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East Side Story

Indeed, coming from a Long Island suburb, she adapted quickly to the hipper styles and sensibilities of her Baldwin classmates and to the highly ritualized private-school scene. Friends recall laughing with her last summer at old photographs of her as a student at Port Washington's Weber junior high, with a feathered-back haircut.

"I remember when I met her, she was Little Miss Innocent," Pernice says. "I saw her change, grow up real quick in the city. She wanted to be everyone's friend, and she put herself on their level. She would sound like different people with different friends. She even began to look like them."

But her friends also remember that she could be direct and feisty, and that she would rarely back down. "If she was mad at you," says one, "she would come right up to your face and say, 'This is the deal, and I'm not happy about it.' "

"She used to tell off guys for wising off," says Pernice. "Two nights before she died, she nearly got in a fistfight in Danceteria [a Hamptons nightclub] with some guy she thought had pinched her. We had to have the guy thrown out."

Levin spent the summer of 1985 in the Hamptons working in a boutique. That fall, back for her senior year at Baldwin, she began to drop in regularly at Dorrian's. "She got too into the scene," Pernice says. "I tried to do other things with her. We went to the theater, formals, restaurants. But she always had to go by Dorrian's. That was where our friends were."

Despite her romance with Pernice, she had casual affairs with other boys—perfectly normal by the standards of the scene. "We're like 35-year-old people," explains one of Levin's closest friends. "We act like we were adults. Most of us have credit cards; we all drink; and we fool around, have flings."

Pernice broke up with Levin for a time that winter, and he blames the scene in part for their troubles. "Away from the scene," he says, "she was a totally different person. When she was with me alone, I really felt love."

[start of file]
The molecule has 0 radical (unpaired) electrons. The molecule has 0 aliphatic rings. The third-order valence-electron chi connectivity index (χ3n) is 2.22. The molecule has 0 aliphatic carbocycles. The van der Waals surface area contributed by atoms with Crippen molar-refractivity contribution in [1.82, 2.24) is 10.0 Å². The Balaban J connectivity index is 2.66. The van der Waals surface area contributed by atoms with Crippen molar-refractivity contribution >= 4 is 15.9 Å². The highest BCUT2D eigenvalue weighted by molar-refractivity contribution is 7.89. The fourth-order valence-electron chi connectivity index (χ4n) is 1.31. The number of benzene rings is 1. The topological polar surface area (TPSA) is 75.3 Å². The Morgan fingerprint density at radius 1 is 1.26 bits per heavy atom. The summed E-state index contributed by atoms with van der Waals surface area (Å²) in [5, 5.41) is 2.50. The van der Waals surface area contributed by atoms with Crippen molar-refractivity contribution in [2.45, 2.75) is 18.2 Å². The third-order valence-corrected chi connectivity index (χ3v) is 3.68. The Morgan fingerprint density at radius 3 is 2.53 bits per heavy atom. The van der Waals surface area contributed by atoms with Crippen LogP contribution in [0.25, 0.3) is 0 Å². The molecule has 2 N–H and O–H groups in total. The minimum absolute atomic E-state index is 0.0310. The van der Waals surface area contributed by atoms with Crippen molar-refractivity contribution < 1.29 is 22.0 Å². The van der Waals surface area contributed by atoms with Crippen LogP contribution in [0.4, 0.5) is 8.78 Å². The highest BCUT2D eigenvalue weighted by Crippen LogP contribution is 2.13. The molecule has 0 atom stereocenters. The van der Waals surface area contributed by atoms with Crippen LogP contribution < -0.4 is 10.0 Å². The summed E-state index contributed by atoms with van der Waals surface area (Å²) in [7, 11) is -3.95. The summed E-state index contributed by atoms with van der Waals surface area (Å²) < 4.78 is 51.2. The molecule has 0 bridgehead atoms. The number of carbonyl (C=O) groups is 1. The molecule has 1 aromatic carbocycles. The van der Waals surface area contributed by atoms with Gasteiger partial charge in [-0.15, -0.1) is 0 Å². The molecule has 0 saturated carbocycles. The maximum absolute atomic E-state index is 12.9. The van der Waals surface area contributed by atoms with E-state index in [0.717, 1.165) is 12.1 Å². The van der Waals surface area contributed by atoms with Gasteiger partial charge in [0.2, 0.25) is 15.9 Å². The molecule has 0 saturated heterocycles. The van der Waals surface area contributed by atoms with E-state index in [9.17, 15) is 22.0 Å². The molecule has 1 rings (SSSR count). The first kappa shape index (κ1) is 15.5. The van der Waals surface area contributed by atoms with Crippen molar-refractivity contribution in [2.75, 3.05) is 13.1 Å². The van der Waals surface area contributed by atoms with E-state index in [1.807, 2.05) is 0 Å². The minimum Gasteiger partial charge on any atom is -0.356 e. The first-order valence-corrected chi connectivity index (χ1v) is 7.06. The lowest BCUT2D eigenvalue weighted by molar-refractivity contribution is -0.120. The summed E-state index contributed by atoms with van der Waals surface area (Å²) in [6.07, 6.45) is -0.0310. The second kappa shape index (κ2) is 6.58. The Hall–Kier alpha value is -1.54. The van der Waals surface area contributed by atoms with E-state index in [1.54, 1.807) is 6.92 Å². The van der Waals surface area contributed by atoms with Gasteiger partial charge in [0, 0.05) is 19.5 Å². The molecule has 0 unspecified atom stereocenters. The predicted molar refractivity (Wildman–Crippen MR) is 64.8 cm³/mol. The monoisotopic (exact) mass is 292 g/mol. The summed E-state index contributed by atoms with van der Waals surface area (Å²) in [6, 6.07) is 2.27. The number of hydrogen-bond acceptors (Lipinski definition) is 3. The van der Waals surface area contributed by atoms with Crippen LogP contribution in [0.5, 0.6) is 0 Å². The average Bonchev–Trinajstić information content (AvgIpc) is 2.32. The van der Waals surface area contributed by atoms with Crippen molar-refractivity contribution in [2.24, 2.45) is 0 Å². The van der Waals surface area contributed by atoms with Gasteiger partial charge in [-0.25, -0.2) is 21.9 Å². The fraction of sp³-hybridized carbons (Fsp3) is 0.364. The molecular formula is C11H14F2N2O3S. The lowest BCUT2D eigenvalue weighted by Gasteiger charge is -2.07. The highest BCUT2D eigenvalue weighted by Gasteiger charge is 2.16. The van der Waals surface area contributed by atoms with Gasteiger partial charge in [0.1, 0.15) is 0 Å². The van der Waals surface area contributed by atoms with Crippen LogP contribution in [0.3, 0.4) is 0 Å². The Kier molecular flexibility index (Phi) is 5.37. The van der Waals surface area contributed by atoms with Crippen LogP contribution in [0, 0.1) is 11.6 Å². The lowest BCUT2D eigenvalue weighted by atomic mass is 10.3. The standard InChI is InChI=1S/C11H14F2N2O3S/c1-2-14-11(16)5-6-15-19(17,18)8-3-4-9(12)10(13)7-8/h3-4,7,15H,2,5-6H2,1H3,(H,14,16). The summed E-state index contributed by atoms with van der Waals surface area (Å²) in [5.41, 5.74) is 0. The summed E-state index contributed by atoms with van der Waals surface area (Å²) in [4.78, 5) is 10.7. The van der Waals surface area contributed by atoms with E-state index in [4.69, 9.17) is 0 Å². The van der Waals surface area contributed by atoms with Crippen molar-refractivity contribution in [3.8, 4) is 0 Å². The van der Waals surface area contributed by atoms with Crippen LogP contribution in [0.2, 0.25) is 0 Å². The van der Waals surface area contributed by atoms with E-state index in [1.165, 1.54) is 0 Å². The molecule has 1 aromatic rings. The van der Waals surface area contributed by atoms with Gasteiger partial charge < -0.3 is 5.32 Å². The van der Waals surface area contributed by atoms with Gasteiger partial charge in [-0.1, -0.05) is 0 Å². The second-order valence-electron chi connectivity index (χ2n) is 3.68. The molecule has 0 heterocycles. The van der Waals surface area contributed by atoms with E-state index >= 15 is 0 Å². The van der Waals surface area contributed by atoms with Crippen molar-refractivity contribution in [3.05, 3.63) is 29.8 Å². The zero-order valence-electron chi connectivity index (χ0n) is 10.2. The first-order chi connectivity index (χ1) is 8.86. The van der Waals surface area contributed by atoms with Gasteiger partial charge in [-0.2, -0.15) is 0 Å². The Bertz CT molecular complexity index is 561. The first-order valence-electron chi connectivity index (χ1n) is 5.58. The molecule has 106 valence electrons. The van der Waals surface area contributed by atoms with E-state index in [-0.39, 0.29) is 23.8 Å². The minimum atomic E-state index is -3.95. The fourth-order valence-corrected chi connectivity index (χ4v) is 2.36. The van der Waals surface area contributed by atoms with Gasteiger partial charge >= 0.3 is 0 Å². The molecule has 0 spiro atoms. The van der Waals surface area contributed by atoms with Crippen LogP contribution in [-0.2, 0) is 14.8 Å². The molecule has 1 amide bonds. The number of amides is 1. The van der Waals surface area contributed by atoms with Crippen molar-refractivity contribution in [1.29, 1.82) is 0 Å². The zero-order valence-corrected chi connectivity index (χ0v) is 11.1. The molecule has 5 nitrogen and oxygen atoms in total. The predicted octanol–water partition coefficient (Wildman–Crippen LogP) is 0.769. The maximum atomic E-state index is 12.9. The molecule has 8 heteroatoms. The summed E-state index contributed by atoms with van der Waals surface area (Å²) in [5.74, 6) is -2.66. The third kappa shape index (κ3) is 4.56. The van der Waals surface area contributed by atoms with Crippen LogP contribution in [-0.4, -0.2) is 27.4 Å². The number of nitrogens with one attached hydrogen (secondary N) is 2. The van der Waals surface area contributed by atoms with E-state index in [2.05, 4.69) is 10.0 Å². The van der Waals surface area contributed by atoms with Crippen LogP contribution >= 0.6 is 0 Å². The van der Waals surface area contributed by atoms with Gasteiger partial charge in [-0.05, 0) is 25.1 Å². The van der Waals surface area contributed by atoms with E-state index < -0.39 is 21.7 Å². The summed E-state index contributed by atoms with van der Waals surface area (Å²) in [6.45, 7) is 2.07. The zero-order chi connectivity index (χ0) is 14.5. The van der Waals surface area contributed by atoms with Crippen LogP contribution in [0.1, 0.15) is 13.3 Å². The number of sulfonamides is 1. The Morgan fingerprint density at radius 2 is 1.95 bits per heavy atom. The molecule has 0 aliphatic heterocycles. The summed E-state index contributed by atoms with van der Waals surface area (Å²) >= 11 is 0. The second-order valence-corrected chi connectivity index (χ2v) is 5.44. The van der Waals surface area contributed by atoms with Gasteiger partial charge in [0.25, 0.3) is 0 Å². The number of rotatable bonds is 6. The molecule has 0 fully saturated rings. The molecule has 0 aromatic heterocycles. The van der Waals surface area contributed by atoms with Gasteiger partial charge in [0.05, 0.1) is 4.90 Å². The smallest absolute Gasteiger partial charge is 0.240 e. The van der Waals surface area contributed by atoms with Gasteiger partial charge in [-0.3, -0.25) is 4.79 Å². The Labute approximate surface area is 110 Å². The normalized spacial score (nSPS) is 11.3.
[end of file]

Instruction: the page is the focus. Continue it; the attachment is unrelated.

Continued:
During the summer of 1985, Chambers worked as a host at the Fulton Café in the South Street Seaport. He spent some weekends in the Hamptons, and dated a tall Chapin senior and model named Kristen Gesswein. Once, he ran into John Tulenko during a reunion with old friends from Saint David's and Browning. "He told me he was getting his act together and trying to get into Columbia," Tulenko says. "But I didn't believe him."

"We're like 35-year-old people," says one young girl. "We act like we were adults."

Indeed, that September, according to a new indictment, Chambers took part in three Upper East Side burglaries with David Fillyaw, who has since been charged with the attempted murder and rape of a Columbia student in her dormitory. Fillyaw, twenty, is said to have belonged to the 84th Street Gang, a group of youths from the Yorkville area who occasionally clashed with students from York and other neighborhood private schools. He and Chambers had been friends for four or five years, the authorities claim, and they used to hang out together in Sheep Meadow. In the burglaries, Chambers allegedly walked into the buildings and then entered the apartments through roof terraces. More than $70,000 in jewelry, silver, furs, and other things was taken, the authorities charge.

Chambers took courses that fall at Hunter College, but he continued to steal and use drugs. One acquaintance remembers, "We went out to dinner at America once, and he pulled out a credit card that wasn't his and said, jokingly, 'Should I use this tonight?' "

Money was disappearing from pocketbooks at Dorrian's and from the apartments of Chambers's friends, and Chambers was the main suspect. That winter, several girls laid a trap for him, and he was caught with someone else's identification in his wallet. Another time, friends found him with a stolen radio.

Yet there were few consequences to the discoveries. Chambers continued to hang out at Dorrian's, and he continued to socialize with the very people he had victimized.

Away from the scene, Chambers demonstrated a far different side. He has a mentally retarded cousin and has always shown a special interest in her; indeed, when she was young, he was sometimes the only one who could communicate with her. He arranged a full scholarship in the Greys for a minority youth and, as with Crespo, was a "big brother" to him for years. His neighbor Eve Murphy, who hired him as a caretaker and housepainter, was impressed by his diligence and honesty. Alone in her apartment, he had access to jewelry, credit cards, and cash, but never took a thing.


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  • Archive: “Features
  • From the Nov 10, 1986 issue of New York
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